“Rooms are getting smaller, and that doesn’t just go for the millennial-style lifestyle hotels, it really goes for the luxury hotels too. Huge rooms become a bit unmanageable from a cost standpoint for the developer. I think well-curated rooms at the luxury level are essential, but that doesn’t mean they have to be especially large. The lobby spaces and the social spaces are attracting guests down to the public spaces as opposed to them staying in their rooms.”
Indeed, the hotel lobby is undergoing a dramatic transformation from a space designed solely for checking in to a spot where people can congregate and socialize, Fay said. Hotels are offering more grab-and-go food options, upgraded restaurants and bars and large tables where guests and locals alike can sit and relax or get some work done, just like they do in coffee shops like Starbucks, Fay said.
The grab-and-go stations take on increasing importance as hotels upgrade their restaurants and bring in popular chefs or third parties to run them. These high-end restaurants typically are not suited to offering the affordable and quick-serve breakfast options that many hotel guests rely upon to start their days, Markham said.
The goal of the reinvigorated lobby is to drive revenue for hotels and better integrate hotels into their communities by making the lobby more welcoming and attractive for locals looking to eat, grab drinks or hang out.
“Even the restaurants that are being created at the luxury level are not generic hotel restaurants anymore, and if they were, they would fail because they need to reflect the community and have the vibe of the community,” Markham said. “With high-end chefs or third-party operators being brought in, the restaurant can no longer be embedded in the back of the hotel. It may have to be on the street corner so that it is very accessible.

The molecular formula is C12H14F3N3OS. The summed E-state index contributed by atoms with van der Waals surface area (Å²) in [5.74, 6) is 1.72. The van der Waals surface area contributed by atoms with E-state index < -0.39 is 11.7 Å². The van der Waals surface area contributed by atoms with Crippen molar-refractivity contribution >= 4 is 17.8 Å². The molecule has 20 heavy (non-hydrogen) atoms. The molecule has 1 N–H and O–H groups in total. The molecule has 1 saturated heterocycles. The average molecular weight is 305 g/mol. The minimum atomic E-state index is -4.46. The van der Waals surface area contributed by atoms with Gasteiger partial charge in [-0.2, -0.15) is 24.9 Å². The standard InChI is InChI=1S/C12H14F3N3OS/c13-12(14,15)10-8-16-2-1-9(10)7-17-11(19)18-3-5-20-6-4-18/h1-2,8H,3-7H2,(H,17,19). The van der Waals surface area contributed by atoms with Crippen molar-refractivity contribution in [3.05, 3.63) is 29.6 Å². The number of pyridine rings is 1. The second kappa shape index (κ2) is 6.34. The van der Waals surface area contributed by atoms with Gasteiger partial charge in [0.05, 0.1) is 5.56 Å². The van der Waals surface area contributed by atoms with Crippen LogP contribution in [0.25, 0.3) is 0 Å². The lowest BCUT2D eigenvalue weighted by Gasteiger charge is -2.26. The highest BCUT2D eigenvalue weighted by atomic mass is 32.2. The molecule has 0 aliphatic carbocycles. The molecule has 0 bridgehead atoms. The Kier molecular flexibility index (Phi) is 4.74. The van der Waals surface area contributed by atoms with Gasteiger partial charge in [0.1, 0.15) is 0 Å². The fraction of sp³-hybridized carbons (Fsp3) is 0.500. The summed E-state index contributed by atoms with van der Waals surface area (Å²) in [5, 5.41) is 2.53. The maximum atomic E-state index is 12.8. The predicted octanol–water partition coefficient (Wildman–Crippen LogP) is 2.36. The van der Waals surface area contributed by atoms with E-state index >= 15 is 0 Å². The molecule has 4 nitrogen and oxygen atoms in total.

“Since high-end restaurants don’t typically want to serve breakfast, the grab-and-go and cool, hip market-type offerings are really being expanded.”
In showcasing hotels’ individual locales, many new hotels are attempting to bring the city into the main ballroom and function space by including at least one large glass wall that allows attendees to look out upon the city, Markham said. Hotel designers also are experimenting with ideas such as removing the wall between the ballroom and the prefunction gathering space to create a more open feel.
“Having at least one exterior glass wall allows guests to always be connected to the outside environment,” Markham said. “People don’t want the generic anymore. They want to be connected to the place where they’re in. It all comes back to being extremely flexible, especially with meeting space, because hotels are engaging different kinds of corporate entities. The meeting rooms don’t have to be as rectangular as they were before. They can be something a little more fun in terms of shape.”
Fay said some hotels situated next to large apartment buildings in populous cities are looking at other ways to engage locals, such as by providing storage and receiving rooms for package deliveries since the apartment buildings often lack adequate space to accommodate the sharp increase in deliveries from online shopping. When locals stop in to pick up their packages, they hopefully will take the time to find out about that day’s restaurant specials or stay for a beer, Fay said.
“There’s a lot more communal space,” Fay said. “They’re inviting locals and guests into a space that’s animated, where they can be connected if they want to or do their own thing if they want to, but they feel that they’re part of something. Historically, when you went into a lobby, someone would immediately ask you, ‘What’s your room number?’ and you’d feel out of place if you didn’t have one. Now, people are really welcomed in hotels: ‘Please come in and sit. Please have a cup of coffee, and bring a friend.’”
Newer hotel lobbies also are offering more unisex bathrooms in response to calls for better accommodations for transgender guests, Golding said.
The communal feel of lobbies is extending all the way down the value to chain to “poshtels,” which feature shared rooms, bathrooms, cooking areas, laundry facilities and gathering spaces, Fay said. These dressed-up hostels, which are popular in Europe and are becoming increasingly common in big cities in the United States, aren’t the dingy, musty hostels many travelers might associate with backpacking through Europe. Instead, they are being designed as social-gathering venues, Fay said.
“We’re seeing huge growth in the world of poshtels,” Fay said. ■
Photo credit: ©iStock/ShotShare
Photos courtesy of the Hotel Design Group